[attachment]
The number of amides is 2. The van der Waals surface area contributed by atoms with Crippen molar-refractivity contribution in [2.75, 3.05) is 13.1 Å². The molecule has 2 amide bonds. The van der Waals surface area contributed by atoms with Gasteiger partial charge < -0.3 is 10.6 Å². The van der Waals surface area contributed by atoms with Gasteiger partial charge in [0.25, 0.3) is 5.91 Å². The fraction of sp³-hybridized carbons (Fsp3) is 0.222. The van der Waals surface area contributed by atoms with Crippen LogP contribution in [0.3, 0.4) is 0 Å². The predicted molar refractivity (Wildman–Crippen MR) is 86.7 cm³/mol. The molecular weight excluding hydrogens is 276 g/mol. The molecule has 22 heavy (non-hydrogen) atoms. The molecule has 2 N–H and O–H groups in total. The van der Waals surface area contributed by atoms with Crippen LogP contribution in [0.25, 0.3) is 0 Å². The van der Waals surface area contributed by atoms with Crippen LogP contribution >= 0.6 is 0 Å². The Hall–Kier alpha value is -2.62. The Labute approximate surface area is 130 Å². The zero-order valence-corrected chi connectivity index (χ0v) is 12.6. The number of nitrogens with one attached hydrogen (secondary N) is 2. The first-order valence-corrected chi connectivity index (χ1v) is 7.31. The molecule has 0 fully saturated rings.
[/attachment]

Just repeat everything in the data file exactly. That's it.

The number of amides is 2. The van der Waals surface area contributed by atoms with Crippen molar-refractivity contribution in [2.75, 3.05) is 13.1 Å². The molecule has 2 amide bonds. The van der Waals surface area contributed by atoms with Gasteiger partial charge < -0.3 is 10.6 Å². The van der Waals surface area contributed by atoms with Gasteiger partial charge in [0.25, 0.3) is 5.91 Å². The fraction of sp³-hybridized carbons (Fsp3) is 0.222. The van der Waals surface area contributed by atoms with Crippen LogP contribution in [0.3, 0.4) is 0 Å². The predicted molar refractivity (Wildman–Crippen MR) is 86.7 cm³/mol. The molecular weight excluding hydrogens is 276 g/mol. The molecule has 22 heavy (non-hydrogen) atoms. The molecule has 2 N–H and O–H groups in total. The van der Waals surface area contributed by atoms with Crippen LogP contribution in [0.25, 0.3) is 0 Å². The van der Waals surface area contributed by atoms with Crippen LogP contribution >= 0.6 is 0 Å². The Hall–Kier alpha value is -2.62. The Labute approximate surface area is 130 Å². The zero-order valence-corrected chi connectivity index (χ0v) is 12.6. The number of nitrogens with one attached hydrogen (secondary N) is 2. The first-order valence-corrected chi connectivity index (χ1v) is 7.31. The molecule has 0 fully saturated rings.